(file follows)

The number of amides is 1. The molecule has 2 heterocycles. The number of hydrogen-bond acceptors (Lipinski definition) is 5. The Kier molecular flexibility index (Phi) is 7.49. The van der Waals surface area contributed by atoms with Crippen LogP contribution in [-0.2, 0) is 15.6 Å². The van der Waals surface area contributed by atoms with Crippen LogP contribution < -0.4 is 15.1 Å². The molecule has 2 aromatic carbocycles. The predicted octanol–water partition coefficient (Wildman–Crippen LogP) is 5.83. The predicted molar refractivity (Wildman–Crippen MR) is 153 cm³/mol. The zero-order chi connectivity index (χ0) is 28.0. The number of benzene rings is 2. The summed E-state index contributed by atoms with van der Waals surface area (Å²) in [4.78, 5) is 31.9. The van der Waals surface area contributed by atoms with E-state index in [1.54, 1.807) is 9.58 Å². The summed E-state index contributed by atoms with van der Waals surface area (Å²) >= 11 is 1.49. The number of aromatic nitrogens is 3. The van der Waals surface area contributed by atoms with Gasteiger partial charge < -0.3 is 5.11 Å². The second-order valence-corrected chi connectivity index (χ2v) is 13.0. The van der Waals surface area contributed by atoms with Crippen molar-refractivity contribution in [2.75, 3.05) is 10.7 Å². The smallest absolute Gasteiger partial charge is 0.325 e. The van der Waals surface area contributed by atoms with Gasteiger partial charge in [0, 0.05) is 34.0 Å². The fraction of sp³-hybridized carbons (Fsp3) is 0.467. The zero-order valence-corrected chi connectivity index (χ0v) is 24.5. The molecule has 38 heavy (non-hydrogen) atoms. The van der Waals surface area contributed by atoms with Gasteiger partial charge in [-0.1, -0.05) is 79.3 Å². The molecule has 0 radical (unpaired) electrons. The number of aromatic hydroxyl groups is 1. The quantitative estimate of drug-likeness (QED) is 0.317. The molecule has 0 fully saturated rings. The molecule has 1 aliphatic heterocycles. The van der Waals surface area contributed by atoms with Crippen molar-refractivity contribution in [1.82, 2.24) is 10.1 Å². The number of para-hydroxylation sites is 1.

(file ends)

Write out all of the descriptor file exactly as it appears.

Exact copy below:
The number of amides is 1. The molecule has 2 heterocycles. The number of hydrogen-bond acceptors (Lipinski definition) is 5. The Kier molecular flexibility index (Phi) is 7.49. The van der Waals surface area contributed by atoms with Crippen LogP contribution in [-0.2, 0) is 15.6 Å². The van der Waals surface area contributed by atoms with Crippen LogP contribution < -0.4 is 15.1 Å². The molecule has 2 aromatic carbocycles. The predicted octanol–water partition coefficient (Wildman–Crippen LogP) is 5.83. The predicted molar refractivity (Wildman–Crippen MR) is 153 cm³/mol. The zero-order chi connectivity index (χ0) is 28.0. The number of benzene rings is 2. The summed E-state index contributed by atoms with van der Waals surface area (Å²) in [4.78, 5) is 31.9. The van der Waals surface area contributed by atoms with E-state index in [1.54, 1.807) is 9.58 Å². The summed E-state index contributed by atoms with van der Waals surface area (Å²) >= 11 is 1.49. The number of aromatic nitrogens is 3. The van der Waals surface area contributed by atoms with Gasteiger partial charge < -0.3 is 5.11 Å². The second-order valence-corrected chi connectivity index (χ2v) is 13.0. The van der Waals surface area contributed by atoms with Crippen molar-refractivity contribution in [2.75, 3.05) is 10.7 Å². The smallest absolute Gasteiger partial charge is 0.325 e. The van der Waals surface area contributed by atoms with Gasteiger partial charge in [0, 0.05) is 34.0 Å². The fraction of sp³-hybridized carbons (Fsp3) is 0.467. The zero-order valence-corrected chi connectivity index (χ0v) is 24.5. The molecule has 38 heavy (non-hydrogen) atoms. The van der Waals surface area contributed by atoms with Gasteiger partial charge in [-0.1, -0.05) is 79.3 Å². The molecule has 0 radical (unpaired) electrons. The number of aromatic hydroxyl groups is 1. The quantitative estimate of drug-likeness (QED) is 0.317. The molecule has 0 fully saturated rings. The molecule has 1 aliphatic heterocycles. The van der Waals surface area contributed by atoms with Crippen molar-refractivity contribution in [1.82, 2.24) is 10.1 Å². The number of para-hydroxylation sites is 1.